Reports about the demise of private practice physicians have been inconsistent; however, young physicians are more than 30 times likely to choose hospital employment over solo practice.
Few young doctors are interested in hanging a shingle and starting their own business. Only one percent medical residents in their final year said they wanted their own solo practices, according to a Merritt Hawkins survey. Instead, they favor the stability of hospital employment, which was the number one career choice (32%). Physicians who want to start families value the predictability of a hospital schedule, which allows them greater work-life balance. Young physicians are also weary of the risk and cost associated with starting their own business in light of the massive amount of debt they incur from medical school. With the average medical student leaving school with $130,000 in debt, they don’t have much in the way of startup money.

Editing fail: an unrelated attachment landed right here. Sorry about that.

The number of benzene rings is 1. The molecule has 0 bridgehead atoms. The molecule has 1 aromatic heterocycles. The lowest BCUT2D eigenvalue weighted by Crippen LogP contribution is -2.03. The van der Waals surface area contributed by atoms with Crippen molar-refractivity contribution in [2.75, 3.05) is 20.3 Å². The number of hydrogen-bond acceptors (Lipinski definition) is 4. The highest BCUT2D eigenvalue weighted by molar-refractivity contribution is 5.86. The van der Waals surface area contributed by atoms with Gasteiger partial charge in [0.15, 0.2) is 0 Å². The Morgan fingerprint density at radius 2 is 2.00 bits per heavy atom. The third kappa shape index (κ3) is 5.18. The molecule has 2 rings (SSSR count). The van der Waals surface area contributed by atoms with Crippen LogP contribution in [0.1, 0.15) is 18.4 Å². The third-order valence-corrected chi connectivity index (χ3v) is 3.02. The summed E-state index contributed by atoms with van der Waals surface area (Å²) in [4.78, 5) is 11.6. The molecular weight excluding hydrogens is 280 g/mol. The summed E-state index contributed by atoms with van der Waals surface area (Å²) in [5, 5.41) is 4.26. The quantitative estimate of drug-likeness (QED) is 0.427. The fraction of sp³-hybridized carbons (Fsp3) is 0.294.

Declining reimbursement and additional government scrutiny also makes private practice seem like less desirable career option. Experienced physicians are also beginning to see private practice as a bigger headache than it’s worth. In a previous blog post, a former independent physician said decreased referrals and burdensome regulations prompted him to close his private practice and do locum tenens work as an independent contractor. link For those who value independence without the overhead of running a business, locums is a great choice. The competitive pay and demand for locum tenens physicians also makes it a stable and lucrative career choice for young doctors who want to put a dent in their school debt.